I’ve asked myself this question many times since starting the Camino, actually, before I even began. To plan the trip, I consulted a guidebook and Internet forums about how long it takes to complete. Depending on whom you ask, the trek from St. Jean Pied de Port to Santiago de Compostela can take anywhere from 33 to 35 days, if not more, depending on fitness, speed and weather conditions. Since I had never done anything like this before, and I also wanted to walk even further (to Finisterre, on the coast), I padded my schedule by several extra days, just in case.
The commonly accepted first “stage” of this journey is the hardest, with 4,000′ of elevation gain and a total distance of nearly 16 miles. It is a whopper of a hike, even for a hiker such as myself. I debated at length whether to do it in one day, like so many others, or break it up into two pieces. My ego wanted to do it “by the book” to prove to itself how fit and strong I am and to follow what most other pilgrims were doing. My wiser self, aware that I was jet lagged and probably carrying too much weight, suggested I stop after just a few kilometers and stay at an auberge, still on the French side, and continue the next morning. That was what I decided. Still, I felt I was either wimping out or not giving myself the spiritual benefits of a huge physical challenge. When I arrived at the auberge eager to cover more ground, and with a whole afternoon to do my laundry and then gaze at the Pyrenees, I wondered if I had made the wrong decision. As many other people walked uphill, I felt I was being left behind.
Later, I met several Pilgrims who had pushed themselves too hard, too fast that first day, either because they were following the guidebook or had met an interesting and speedy person and were determined to keep up, and hurt themselves in the process. They admired my choice to stop and slow down. Today, I learned of a guy who walked 50km (30 miles) the first day, above and beyond the norm, simply because he wasn’t listening to himself, and injured his legs and feet so badly that he hasn’t been able to walk for several days. Other folks I’ve met have allowed their eagerness or goal setting to trump their physical capacity; now, instead of walking steadily, they have stopped to nurse huge blisters. It is an easy trap to fall into, not just on the trail. In real life, we´re often encouraged, overtly or subtly, to move according to someone else´s tempo or schedule. There is peer pressure, work deadlines, or other external demands that take us out of ourselves. That is how I ended up with shin splints: walking too fast on hard surfaces to either stay in a conversation or make it to a particular destination.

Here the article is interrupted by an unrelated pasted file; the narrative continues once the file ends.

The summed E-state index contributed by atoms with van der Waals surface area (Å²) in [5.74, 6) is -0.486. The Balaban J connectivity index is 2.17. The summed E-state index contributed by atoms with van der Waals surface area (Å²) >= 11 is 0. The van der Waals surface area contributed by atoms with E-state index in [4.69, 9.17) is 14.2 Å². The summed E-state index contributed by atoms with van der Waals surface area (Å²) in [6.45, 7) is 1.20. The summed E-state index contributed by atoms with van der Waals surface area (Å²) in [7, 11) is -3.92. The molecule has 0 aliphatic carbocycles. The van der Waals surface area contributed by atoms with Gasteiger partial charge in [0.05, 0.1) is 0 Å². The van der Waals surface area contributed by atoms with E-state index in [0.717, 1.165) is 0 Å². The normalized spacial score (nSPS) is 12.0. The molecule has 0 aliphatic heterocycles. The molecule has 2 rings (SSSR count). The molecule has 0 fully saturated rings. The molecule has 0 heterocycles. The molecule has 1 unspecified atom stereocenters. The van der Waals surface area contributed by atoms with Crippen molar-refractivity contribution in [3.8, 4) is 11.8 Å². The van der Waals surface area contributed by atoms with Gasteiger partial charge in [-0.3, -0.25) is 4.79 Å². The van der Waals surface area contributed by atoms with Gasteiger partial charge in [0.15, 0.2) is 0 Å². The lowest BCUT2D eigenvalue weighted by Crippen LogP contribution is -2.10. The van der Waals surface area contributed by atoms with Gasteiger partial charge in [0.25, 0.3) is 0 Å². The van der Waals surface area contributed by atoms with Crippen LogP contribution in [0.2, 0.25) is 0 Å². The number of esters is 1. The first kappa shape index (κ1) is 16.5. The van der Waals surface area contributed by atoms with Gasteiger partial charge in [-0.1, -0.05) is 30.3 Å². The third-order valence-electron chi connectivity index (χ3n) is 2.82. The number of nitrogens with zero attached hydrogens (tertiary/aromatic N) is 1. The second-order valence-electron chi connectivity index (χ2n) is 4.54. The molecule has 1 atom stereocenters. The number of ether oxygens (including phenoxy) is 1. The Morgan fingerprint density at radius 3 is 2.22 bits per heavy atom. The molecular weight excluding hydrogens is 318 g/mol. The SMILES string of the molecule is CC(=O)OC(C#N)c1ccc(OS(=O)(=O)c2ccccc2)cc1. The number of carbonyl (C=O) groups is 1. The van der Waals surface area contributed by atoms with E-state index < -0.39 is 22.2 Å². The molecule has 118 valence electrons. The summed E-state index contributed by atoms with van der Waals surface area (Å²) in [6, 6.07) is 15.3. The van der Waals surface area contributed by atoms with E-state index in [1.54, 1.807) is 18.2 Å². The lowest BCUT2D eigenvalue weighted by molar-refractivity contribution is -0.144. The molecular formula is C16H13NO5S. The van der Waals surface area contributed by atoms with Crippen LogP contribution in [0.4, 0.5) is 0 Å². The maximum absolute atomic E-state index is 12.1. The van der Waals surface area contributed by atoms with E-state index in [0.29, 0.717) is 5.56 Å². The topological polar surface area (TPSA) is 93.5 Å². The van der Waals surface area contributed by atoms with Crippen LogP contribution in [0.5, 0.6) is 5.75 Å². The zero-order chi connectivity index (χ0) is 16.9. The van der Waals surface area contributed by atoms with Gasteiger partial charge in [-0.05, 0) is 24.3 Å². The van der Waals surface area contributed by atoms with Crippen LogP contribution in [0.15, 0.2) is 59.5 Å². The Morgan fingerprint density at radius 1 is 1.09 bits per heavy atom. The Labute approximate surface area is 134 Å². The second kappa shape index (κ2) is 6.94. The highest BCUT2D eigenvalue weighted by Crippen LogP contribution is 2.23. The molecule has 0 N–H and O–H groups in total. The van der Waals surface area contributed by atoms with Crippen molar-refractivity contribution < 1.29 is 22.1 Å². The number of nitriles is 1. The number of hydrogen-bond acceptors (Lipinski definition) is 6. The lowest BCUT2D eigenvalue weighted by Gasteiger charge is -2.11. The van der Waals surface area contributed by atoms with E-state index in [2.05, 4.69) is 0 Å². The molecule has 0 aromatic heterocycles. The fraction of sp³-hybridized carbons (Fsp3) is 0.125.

Since those first days, I’ve tried to be more aware of why I am walking at a certain speed. Is it my pace, or am I trying to squeeze a few extra kilometers into the day, or am I trying to catch up to someone (or slow down for them)? While I’ve met several interesting people with whom I’ve walked a few hours at a stretch, when our natural paces diverge I’ve learned to release the companionship, either moving ahead or falling behind. Often, I´ll meet up with them later at a hostel or along the path, but some of them I might not see again for a few days, if ever.
Early on, I spent too much time wondering about the folks I might not encounter again. But such obsessing took me away from the people in front of me, and from the moment I was inhabiting. And then yesterday, walking around the town of Najera in the evening after a rainstorm, I peered into the restaurant where I had eaten paella earlier in the day. There sat the Quebec couple I met on my first day but had “lost” for about a week. I walked in to say hello.
“We were wondering about you,” said the man. “We thought you would be far ahead by now.”
“No,” I said. “I hurt my legs and had two shorter days.”
“If you go slow, you can go a long way,” he said. It is something I keep forgetting; luckily, the snails underfoot on the Camino serve as reminders.